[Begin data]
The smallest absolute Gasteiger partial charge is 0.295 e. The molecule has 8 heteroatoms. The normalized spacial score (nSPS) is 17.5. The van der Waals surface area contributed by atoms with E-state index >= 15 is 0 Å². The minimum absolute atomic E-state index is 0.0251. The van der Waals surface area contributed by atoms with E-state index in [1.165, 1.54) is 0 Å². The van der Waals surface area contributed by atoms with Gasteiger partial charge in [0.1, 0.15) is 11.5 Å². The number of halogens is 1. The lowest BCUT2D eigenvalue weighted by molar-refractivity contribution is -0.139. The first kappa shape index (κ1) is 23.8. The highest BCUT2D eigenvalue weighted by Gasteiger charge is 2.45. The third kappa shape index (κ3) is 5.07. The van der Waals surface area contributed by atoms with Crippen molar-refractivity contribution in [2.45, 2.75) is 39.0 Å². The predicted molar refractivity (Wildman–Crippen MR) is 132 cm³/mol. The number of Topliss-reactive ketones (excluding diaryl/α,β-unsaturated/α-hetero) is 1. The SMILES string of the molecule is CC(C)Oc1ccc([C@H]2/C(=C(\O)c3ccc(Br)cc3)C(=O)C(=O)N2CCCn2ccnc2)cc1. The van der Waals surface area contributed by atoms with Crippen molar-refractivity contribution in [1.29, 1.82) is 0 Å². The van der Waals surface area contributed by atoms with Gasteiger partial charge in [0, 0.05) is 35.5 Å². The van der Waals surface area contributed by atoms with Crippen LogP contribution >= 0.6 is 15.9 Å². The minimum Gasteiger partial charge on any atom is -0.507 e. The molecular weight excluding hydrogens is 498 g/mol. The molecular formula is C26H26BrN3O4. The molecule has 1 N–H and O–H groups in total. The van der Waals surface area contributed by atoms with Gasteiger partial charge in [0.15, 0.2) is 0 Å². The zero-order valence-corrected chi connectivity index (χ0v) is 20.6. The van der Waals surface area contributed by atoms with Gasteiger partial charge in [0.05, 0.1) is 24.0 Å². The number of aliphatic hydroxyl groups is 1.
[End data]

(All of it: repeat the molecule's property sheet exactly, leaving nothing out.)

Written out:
The smallest absolute Gasteiger partial charge is 0.295 e. The molecule has 8 heteroatoms. The normalized spacial score (nSPS) is 17.5. The van der Waals surface area contributed by atoms with E-state index >= 15 is 0 Å². The minimum absolute atomic E-state index is 0.0251. The van der Waals surface area contributed by atoms with E-state index in [1.165, 1.54) is 0 Å². The van der Waals surface area contributed by atoms with Gasteiger partial charge in [0.1, 0.15) is 11.5 Å². The number of halogens is 1. The lowest BCUT2D eigenvalue weighted by molar-refractivity contribution is -0.139. The first kappa shape index (κ1) is 23.8. The highest BCUT2D eigenvalue weighted by Gasteiger charge is 2.45. The third kappa shape index (κ3) is 5.07. The van der Waals surface area contributed by atoms with Crippen molar-refractivity contribution in [2.45, 2.75) is 39.0 Å². The predicted molar refractivity (Wildman–Crippen MR) is 132 cm³/mol. The number of Topliss-reactive ketones (excluding diaryl/α,β-unsaturated/α-hetero) is 1. The SMILES string of the molecule is CC(C)Oc1ccc([C@H]2/C(=C(\O)c3ccc(Br)cc3)C(=O)C(=O)N2CCCn2ccnc2)cc1. The van der Waals surface area contributed by atoms with Crippen molar-refractivity contribution in [1.29, 1.82) is 0 Å². The van der Waals surface area contributed by atoms with Gasteiger partial charge in [0, 0.05) is 35.5 Å². The van der Waals surface area contributed by atoms with Crippen LogP contribution >= 0.6 is 15.9 Å². The minimum Gasteiger partial charge on any atom is -0.507 e. The molecular weight excluding hydrogens is 498 g/mol. The molecular formula is C26H26BrN3O4. The molecule has 1 N–H and O–H groups in total. The van der Waals surface area contributed by atoms with Gasteiger partial charge in [0.15, 0.2) is 0 Å². The zero-order valence-corrected chi connectivity index (χ0v) is 20.6. The van der Waals surface area contributed by atoms with Gasteiger partial charge in [0.05, 0.1) is 24.0 Å². The number of aliphatic hydroxyl groups is 1.